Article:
Pasta with Roast Chicken, Currants and Pine Nuts* (*Unless You Can’t Afford Them)

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Two of my favorite dinners in the world are roast chicken and pasta. In fact, if I had a death sentence looming over my head, I’d ask to be executed twice so I could have two last meals, one a roast chicken, the other a big plate of pasta. Luckily, that’s no longer an issue because of this recipe which comes to us from Julia Moskin and the cookbook she co-wrote with Kim Severson, CookFight.

The recipe’s ingenious in the way that it utilizes the good stuff left over from roasting chicken pieces (in this case, thighs) to create a luscious sauce that clings to the pasta and stretches that comforting, roast chicken flavor to every strand.

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Bacon Bolognese

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Italians, please look away.

Everyone else, here’s something that I made up last week that was so good, I think you should make it too. I used leftover ingredients from the Haddock chowder I’d made the day before and, in using them, I did what Tom Colicchio’s always talking about on “Top Chef”–I developed lots of flavor through careful cooking. Let me show you what I mean.

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Fresh Springtime Pasta with Farmer’s Market Asparagus and Fava Beans

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After hauling home fresh asparagus and fava beans from the farmer’s market, I stood on a chair and made a loud declaration: “I will not adulterate these beacons of springtime with a convoluted recipe that obfuscates their natural glory!” Getting down from the chair, I thought about my declaration and realized that to live up to my word, I would need to cook the asparagus and fava beans as simply as possible, and serve them up with something special-enough to be memorable but not so special as to shadow the star ingredients: which is how I came up with making fresh pasta.

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Chanterelle Risotto with White Truffle Salt

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Here’s a friendly tip: make yourself buy an exotic ingredient even if you’re not sure what you’re going to do with it.

For example, a few weeks ago I was at the Spice Station in Silverlake and I bought a little bag of white truffle salt. I bought it because after sniffing from the giant jar of it, I was like: “Whoah, that’s really potent and really smells like white truffles.” A small bag cost about $10 or so which is way less than you’d pay for an actual white truffle. And knowing that I had it, I kept my eyes open later that week at the farmer’s market for anything that might work well with it; which is how I ended up buying a bag of chanterelle mushrooms.

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Mann Ziti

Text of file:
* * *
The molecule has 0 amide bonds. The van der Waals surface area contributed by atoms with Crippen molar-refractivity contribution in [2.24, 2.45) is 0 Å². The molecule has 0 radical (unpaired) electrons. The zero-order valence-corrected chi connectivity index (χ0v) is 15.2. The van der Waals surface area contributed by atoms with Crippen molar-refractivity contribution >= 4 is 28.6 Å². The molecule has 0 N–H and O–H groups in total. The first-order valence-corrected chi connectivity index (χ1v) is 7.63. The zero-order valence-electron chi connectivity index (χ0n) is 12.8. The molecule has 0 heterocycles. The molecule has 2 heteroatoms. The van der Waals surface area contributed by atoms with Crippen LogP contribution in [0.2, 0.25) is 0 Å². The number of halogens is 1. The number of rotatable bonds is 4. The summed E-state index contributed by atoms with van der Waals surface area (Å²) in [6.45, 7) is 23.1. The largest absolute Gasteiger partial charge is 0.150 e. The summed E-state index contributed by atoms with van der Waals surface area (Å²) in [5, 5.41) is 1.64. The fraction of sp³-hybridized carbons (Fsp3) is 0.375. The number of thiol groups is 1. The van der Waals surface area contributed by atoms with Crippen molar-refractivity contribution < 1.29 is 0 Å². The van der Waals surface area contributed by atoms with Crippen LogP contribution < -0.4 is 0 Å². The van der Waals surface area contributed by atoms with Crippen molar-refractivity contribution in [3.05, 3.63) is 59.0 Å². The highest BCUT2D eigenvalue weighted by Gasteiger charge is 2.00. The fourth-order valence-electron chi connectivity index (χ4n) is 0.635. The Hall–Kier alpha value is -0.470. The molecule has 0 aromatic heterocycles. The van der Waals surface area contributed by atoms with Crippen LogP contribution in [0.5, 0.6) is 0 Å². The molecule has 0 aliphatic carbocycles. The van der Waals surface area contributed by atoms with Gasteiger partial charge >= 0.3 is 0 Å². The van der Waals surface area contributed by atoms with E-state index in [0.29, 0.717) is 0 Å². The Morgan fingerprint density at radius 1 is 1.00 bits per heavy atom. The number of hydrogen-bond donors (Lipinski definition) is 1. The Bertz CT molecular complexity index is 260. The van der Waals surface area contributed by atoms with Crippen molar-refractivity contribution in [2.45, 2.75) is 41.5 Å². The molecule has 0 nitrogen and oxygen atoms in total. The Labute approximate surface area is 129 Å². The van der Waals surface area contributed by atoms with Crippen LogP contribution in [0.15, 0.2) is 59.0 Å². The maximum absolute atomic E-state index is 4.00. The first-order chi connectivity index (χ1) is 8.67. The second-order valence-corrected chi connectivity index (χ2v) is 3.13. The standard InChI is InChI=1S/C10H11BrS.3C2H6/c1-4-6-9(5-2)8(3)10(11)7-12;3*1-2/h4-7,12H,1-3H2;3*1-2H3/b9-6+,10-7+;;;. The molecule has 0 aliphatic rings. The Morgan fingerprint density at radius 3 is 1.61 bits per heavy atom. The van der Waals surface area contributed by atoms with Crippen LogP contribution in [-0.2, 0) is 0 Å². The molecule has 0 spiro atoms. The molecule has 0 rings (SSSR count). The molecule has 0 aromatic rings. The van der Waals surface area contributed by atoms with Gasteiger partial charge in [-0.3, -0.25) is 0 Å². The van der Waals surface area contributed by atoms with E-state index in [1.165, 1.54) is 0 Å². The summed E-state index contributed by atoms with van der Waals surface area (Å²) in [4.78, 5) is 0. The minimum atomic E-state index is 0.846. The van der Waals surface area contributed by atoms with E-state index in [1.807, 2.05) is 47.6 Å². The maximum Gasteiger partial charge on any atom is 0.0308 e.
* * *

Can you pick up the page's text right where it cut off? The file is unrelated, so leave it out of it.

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Aimee Mann is one of my favorite musicians of all time. On the way to her Christmas concert at the Wiltern, Craig asked me why I liked her so much. “Because she’s unsentimental yet emotional, cold but vulnerable at the same time; plus, she’s funny.” She writes lyrics like, “And I’m the only one who knows / that Disneyland’s about to close.” And: “Finals blew I barely knew my graduation speech / with college out of reach / if I don’t find a job it’s down to dad and Myrtle Beach.” With little time to spare before the concert, I decided to whip up a pasta dish without a recipe. And it turns out that this pasta–which I’m calling Mann Ziti in Aimee Mann’s honor–has a lot in common with the music: it lives on the edge of darkness.

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Lasagne alla Bolognese al Forno (Or: The Ultimate Lasagna)

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Growing up, if I visited a friend and that friend’s mother was cooking dinner, one word would make me run away screaming. That word was “lasagna.”

Theories for why this was the case: (1) I grew up in a non-lasagna household; (2) it was a non-lasagna household because (a) my dad hates cheese and (b) he grew up in a semi-kosher home where meat and cheese were never mixed. Therefore, not only was lasagna exotic to me, it was scary. If I did have to stay at a friend’s for dinner and lasagna was served, I’d do my best to peel it apart and to eat some of the noodles, some of the filling, but to mostly mush it around on my plate.

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Kitchen Sink Pasta Salad (with Yogurt and Herbs)

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The scene? My kitchen. The day? Last Thursday. The idea? Take everything out of my refrigerator–fresh mozzarella, a red onion, scallions, celery, parsley, dill, a nectarine (ok, that wasn’t in the refrigerator, it was on the counter)–and make dinner. I didn’t know what I was going to make but then I had a thought: “What if I make a pasta salad? And what if that pasta salad is kind of healthy? What if I uses Greek yogurt instead of mayonnaise and lots of these fresh herbs to perk it up?”

Ladies and gentlemen: a star was born.

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Noodles with Spicy Peanut Sauce

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Meet your new favorite weeknight dinner. It asks only a few things of you: that you have a cluster of esoteric ingredients on hand (chili paste, rice vinegar, toasted sesame oil), and also a few familiar ones (ginger, soy sauce, peanut butter). It asks you to boil water and to blend things up in your blender. But approximately 20 minutes after you start, you’ll have the plate of food that you see above and, on a hot summer’s eve, you’ll find that very satisfying.

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